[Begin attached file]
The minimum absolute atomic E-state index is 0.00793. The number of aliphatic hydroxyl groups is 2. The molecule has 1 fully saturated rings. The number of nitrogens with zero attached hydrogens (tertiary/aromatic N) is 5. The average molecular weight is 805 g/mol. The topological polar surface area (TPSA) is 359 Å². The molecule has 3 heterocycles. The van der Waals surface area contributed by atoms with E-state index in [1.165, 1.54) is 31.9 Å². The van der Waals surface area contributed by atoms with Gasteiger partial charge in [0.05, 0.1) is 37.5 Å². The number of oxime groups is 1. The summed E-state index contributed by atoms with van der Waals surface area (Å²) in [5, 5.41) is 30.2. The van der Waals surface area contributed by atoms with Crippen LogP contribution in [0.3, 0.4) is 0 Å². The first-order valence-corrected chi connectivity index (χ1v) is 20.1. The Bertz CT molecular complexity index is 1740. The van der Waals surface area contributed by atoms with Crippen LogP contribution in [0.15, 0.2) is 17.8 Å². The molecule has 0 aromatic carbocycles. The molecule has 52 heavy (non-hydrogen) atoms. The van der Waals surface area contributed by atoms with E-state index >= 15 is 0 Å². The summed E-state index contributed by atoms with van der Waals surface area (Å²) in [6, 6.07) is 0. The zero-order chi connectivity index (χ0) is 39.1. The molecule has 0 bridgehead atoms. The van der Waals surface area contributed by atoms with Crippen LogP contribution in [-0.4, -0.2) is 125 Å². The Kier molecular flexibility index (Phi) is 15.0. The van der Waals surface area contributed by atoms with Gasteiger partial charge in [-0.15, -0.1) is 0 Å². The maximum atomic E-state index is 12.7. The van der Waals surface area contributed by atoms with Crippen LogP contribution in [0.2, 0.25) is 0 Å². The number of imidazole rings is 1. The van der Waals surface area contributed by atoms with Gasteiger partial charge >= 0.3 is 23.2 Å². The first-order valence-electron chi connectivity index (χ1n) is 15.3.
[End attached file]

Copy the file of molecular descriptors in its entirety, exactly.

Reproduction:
The minimum absolute atomic E-state index is 0.00793. The number of aliphatic hydroxyl groups is 2. The molecule has 1 fully saturated rings. The number of nitrogens with zero attached hydrogens (tertiary/aromatic N) is 5. The average molecular weight is 805 g/mol. The topological polar surface area (TPSA) is 359 Å². The molecule has 3 heterocycles. The van der Waals surface area contributed by atoms with E-state index in [1.165, 1.54) is 31.9 Å². The van der Waals surface area contributed by atoms with Gasteiger partial charge in [0.05, 0.1) is 37.5 Å². The number of oxime groups is 1. The summed E-state index contributed by atoms with van der Waals surface area (Å²) in [5, 5.41) is 30.2. The van der Waals surface area contributed by atoms with Crippen LogP contribution in [0.3, 0.4) is 0 Å². The first-order valence-corrected chi connectivity index (χ1v) is 20.1. The Bertz CT molecular complexity index is 1740. The van der Waals surface area contributed by atoms with Crippen LogP contribution in [0.15, 0.2) is 17.8 Å². The molecule has 0 aromatic carbocycles. The molecule has 52 heavy (non-hydrogen) atoms. The van der Waals surface area contributed by atoms with E-state index >= 15 is 0 Å². The summed E-state index contributed by atoms with van der Waals surface area (Å²) in [6, 6.07) is 0. The zero-order chi connectivity index (χ0) is 39.1. The molecule has 0 bridgehead atoms. The van der Waals surface area contributed by atoms with Crippen LogP contribution in [-0.4, -0.2) is 125 Å². The Kier molecular flexibility index (Phi) is 15.0. The van der Waals surface area contributed by atoms with Gasteiger partial charge in [-0.15, -0.1) is 0 Å². The maximum atomic E-state index is 12.7. The van der Waals surface area contributed by atoms with Crippen LogP contribution in [0.2, 0.25) is 0 Å². The number of imidazole rings is 1. The van der Waals surface area contributed by atoms with Gasteiger partial charge >= 0.3 is 23.2 Å². The first-order valence-electron chi connectivity index (χ1n) is 15.3.